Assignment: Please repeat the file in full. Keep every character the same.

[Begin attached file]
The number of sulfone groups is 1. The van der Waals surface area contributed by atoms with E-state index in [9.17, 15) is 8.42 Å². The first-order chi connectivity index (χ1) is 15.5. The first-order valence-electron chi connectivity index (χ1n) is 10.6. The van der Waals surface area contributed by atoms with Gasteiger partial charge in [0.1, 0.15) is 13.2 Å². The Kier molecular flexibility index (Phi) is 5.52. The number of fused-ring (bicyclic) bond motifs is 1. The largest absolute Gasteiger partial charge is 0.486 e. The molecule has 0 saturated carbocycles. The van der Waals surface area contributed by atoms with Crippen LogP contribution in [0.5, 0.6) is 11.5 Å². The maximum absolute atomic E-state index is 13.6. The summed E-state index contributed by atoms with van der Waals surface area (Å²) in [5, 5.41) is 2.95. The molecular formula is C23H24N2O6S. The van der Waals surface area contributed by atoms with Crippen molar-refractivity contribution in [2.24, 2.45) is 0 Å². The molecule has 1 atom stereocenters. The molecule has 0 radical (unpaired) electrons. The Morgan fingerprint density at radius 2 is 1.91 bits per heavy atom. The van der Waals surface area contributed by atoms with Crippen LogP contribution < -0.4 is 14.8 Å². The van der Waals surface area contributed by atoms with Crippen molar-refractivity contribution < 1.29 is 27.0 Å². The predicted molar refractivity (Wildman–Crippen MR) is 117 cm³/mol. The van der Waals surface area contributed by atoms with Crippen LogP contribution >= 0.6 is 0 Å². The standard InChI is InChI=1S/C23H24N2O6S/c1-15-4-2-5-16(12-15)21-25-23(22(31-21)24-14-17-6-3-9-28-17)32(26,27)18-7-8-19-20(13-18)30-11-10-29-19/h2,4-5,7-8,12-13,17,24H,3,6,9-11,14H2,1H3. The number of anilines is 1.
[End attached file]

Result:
The number of sulfone groups is 1. The van der Waals surface area contributed by atoms with E-state index in [9.17, 15) is 8.42 Å². The first-order chi connectivity index (χ1) is 15.5. The first-order valence-electron chi connectivity index (χ1n) is 10.6. The van der Waals surface area contributed by atoms with Gasteiger partial charge in [0.1, 0.15) is 13.2 Å². The Kier molecular flexibility index (Phi) is 5.52. The number of fused-ring (bicyclic) bond motifs is 1. The largest absolute Gasteiger partial charge is 0.486 e. The molecule has 0 saturated carbocycles. The van der Waals surface area contributed by atoms with Crippen LogP contribution in [0.5, 0.6) is 11.5 Å². The maximum absolute atomic E-state index is 13.6. The summed E-state index contributed by atoms with van der Waals surface area (Å²) in [5, 5.41) is 2.95. The molecular formula is C23H24N2O6S. The van der Waals surface area contributed by atoms with Crippen molar-refractivity contribution in [2.24, 2.45) is 0 Å². The molecule has 1 atom stereocenters. The molecule has 0 radical (unpaired) electrons. The Morgan fingerprint density at radius 2 is 1.91 bits per heavy atom. The van der Waals surface area contributed by atoms with Crippen LogP contribution < -0.4 is 14.8 Å². The van der Waals surface area contributed by atoms with Crippen molar-refractivity contribution < 1.29 is 27.0 Å². The predicted molar refractivity (Wildman–Crippen MR) is 117 cm³/mol. The van der Waals surface area contributed by atoms with Crippen LogP contribution >= 0.6 is 0 Å². The standard InChI is InChI=1S/C23H24N2O6S/c1-15-4-2-5-16(12-15)21-25-23(22(31-21)24-14-17-6-3-9-28-17)32(26,27)18-7-8-19-20(13-18)30-11-10-29-19/h2,4-5,7-8,12-13,17,24H,3,6,9-11,14H2,1H3. The number of anilines is 1.